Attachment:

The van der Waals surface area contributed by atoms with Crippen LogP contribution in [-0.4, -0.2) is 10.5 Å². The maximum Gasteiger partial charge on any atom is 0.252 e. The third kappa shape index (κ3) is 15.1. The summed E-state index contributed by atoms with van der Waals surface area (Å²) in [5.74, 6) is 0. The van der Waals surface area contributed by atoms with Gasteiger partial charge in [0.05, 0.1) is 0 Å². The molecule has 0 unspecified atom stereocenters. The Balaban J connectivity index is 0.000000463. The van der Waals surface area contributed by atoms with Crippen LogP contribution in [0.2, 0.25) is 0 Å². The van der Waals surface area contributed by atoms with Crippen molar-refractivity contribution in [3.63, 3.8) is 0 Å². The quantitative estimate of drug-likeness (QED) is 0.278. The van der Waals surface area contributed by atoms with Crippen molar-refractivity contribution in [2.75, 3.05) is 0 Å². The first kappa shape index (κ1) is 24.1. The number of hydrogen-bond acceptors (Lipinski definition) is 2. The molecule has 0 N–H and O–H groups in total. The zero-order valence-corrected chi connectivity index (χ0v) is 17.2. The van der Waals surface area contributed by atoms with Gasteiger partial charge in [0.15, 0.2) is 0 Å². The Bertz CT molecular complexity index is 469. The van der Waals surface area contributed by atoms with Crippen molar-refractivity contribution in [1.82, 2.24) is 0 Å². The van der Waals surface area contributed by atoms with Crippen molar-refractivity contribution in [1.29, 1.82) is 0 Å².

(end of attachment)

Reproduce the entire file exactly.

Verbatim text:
The van der Waals surface area contributed by atoms with Crippen LogP contribution in [-0.4, -0.2) is 10.5 Å². The maximum Gasteiger partial charge on any atom is 0.252 e. The third kappa shape index (κ3) is 15.1. The summed E-state index contributed by atoms with van der Waals surface area (Å²) in [5.74, 6) is 0. The van der Waals surface area contributed by atoms with Gasteiger partial charge in [0.05, 0.1) is 0 Å². The molecule has 0 unspecified atom stereocenters. The Balaban J connectivity index is 0.000000463. The van der Waals surface area contributed by atoms with Crippen LogP contribution in [0.2, 0.25) is 0 Å². The van der Waals surface area contributed by atoms with Crippen molar-refractivity contribution in [3.63, 3.8) is 0 Å². The quantitative estimate of drug-likeness (QED) is 0.278. The van der Waals surface area contributed by atoms with Crippen molar-refractivity contribution in [2.75, 3.05) is 0 Å². The first kappa shape index (κ1) is 24.1. The number of hydrogen-bond acceptors (Lipinski definition) is 2. The molecule has 0 N–H and O–H groups in total. The zero-order valence-corrected chi connectivity index (χ0v) is 17.2. The van der Waals surface area contributed by atoms with Gasteiger partial charge in [0.15, 0.2) is 0 Å². The Bertz CT molecular complexity index is 469. The van der Waals surface area contributed by atoms with Crippen molar-refractivity contribution in [1.82, 2.24) is 0 Å². The van der Waals surface area contributed by atoms with Crippen molar-refractivity contribution in [1.29, 1.82) is 0 Å².